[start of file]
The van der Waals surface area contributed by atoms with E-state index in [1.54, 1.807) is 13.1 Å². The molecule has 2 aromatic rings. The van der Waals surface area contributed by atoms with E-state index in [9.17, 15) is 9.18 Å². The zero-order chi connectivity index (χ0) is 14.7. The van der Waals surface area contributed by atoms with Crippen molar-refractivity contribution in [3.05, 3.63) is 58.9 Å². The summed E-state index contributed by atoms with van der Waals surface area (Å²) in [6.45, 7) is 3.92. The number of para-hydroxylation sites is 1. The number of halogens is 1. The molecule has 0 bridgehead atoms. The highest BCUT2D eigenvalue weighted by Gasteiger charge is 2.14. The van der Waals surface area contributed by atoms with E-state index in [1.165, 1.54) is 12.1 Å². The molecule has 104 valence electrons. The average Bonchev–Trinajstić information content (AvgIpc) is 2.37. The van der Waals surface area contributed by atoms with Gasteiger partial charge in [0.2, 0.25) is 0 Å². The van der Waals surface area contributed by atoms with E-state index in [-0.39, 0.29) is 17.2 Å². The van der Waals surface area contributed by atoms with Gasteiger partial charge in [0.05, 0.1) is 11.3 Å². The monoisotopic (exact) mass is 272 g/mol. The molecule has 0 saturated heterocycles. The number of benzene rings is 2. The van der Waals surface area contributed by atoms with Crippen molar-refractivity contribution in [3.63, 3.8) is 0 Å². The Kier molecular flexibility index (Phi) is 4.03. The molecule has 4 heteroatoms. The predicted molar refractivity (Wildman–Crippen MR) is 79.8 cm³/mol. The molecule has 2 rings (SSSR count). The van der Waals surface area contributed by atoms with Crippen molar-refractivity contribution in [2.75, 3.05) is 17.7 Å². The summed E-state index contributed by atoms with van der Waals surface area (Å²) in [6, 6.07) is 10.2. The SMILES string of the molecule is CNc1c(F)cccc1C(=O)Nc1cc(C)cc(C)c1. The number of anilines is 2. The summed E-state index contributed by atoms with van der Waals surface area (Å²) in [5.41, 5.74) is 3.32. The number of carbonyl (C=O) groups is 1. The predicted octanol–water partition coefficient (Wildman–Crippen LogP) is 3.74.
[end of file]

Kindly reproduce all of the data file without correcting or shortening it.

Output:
The van der Waals surface area contributed by atoms with E-state index in [1.54, 1.807) is 13.1 Å². The molecule has 2 aromatic rings. The van der Waals surface area contributed by atoms with E-state index in [9.17, 15) is 9.18 Å². The zero-order chi connectivity index (χ0) is 14.7. The van der Waals surface area contributed by atoms with Crippen molar-refractivity contribution in [3.05, 3.63) is 58.9 Å². The summed E-state index contributed by atoms with van der Waals surface area (Å²) in [6.45, 7) is 3.92. The number of para-hydroxylation sites is 1. The number of halogens is 1. The molecule has 0 bridgehead atoms. The highest BCUT2D eigenvalue weighted by Gasteiger charge is 2.14. The van der Waals surface area contributed by atoms with E-state index in [1.165, 1.54) is 12.1 Å². The molecule has 104 valence electrons. The average Bonchev–Trinajstić information content (AvgIpc) is 2.37. The van der Waals surface area contributed by atoms with Gasteiger partial charge in [0.2, 0.25) is 0 Å². The van der Waals surface area contributed by atoms with E-state index in [-0.39, 0.29) is 17.2 Å². The van der Waals surface area contributed by atoms with Gasteiger partial charge in [0.05, 0.1) is 11.3 Å². The monoisotopic (exact) mass is 272 g/mol. The molecule has 0 saturated heterocycles. The number of benzene rings is 2. The van der Waals surface area contributed by atoms with Crippen molar-refractivity contribution in [3.63, 3.8) is 0 Å². The Kier molecular flexibility index (Phi) is 4.03. The molecule has 4 heteroatoms. The predicted molar refractivity (Wildman–Crippen MR) is 79.8 cm³/mol. The molecule has 2 rings (SSSR count). The van der Waals surface area contributed by atoms with Crippen molar-refractivity contribution in [2.75, 3.05) is 17.7 Å². The summed E-state index contributed by atoms with van der Waals surface area (Å²) in [6, 6.07) is 10.2. The SMILES string of the molecule is CNc1c(F)cccc1C(=O)Nc1cc(C)cc(C)c1. The number of anilines is 2. The summed E-state index contributed by atoms with van der Waals surface area (Å²) in [5.41, 5.74) is 3.32. The number of carbonyl (C=O) groups is 1. The predicted octanol–water partition coefficient (Wildman–Crippen LogP) is 3.74.